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In a study from April 2019 to April 2020, self-harm claims rose by 333 percent and overdoses by 120 percent in teenagers ages 13 to 18.
Pediatrician Dr. Jen Trachtenberg says the COVID-19 pandemic has led to an increase in mental health concerns in teens in her practice. She is seeing higher incidence of depression, anxiety, OCD, eating disorders, and self-harm.
The warning signs that parents need to look out for include:
- Vague complaints about not feeling well or having unexplained headaches or stomach aches
- A teen not wanting to do anything
- Isolation and wanting to be left alone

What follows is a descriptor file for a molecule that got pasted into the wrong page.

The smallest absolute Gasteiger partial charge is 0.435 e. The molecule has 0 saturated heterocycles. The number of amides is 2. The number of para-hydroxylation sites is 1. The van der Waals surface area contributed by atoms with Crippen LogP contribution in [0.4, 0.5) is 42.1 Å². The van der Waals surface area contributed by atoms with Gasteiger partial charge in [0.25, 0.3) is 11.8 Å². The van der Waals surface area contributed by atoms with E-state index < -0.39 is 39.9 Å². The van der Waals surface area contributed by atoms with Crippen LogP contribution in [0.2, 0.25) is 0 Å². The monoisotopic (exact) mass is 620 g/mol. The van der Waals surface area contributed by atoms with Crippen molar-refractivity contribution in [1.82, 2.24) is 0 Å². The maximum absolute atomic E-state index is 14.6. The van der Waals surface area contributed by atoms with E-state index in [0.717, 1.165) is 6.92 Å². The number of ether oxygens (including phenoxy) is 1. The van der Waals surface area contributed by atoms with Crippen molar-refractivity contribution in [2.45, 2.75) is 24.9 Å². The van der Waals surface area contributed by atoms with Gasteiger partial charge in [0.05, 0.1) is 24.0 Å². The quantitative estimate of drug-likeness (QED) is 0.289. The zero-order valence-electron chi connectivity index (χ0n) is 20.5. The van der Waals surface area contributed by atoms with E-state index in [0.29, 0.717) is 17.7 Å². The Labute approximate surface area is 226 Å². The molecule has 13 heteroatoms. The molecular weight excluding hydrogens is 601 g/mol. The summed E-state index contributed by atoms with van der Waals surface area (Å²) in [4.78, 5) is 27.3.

- A decrease in academic performance
- Negative self-talk
- Changes in behavior and a lack of personal hygiene
- Self-harm like cuts, bite marks, burns, and pulling hair out
Dr. Jen says to keep communication open with your child and tell them what you are observing, but stop yourself from telling your teen how they are feeling. She also stresses it is important for a teen in crisis to know parents are there to support them and get them any help they need. Also, she recommends parents seek professional help from a therapist, psychologist, or school counselor if needed.
For more information and resources on suicide prevention, call the National Suicide Prevention Hotline at (800) 273-TALK, or visit The Suicide Prevention Resource Center website.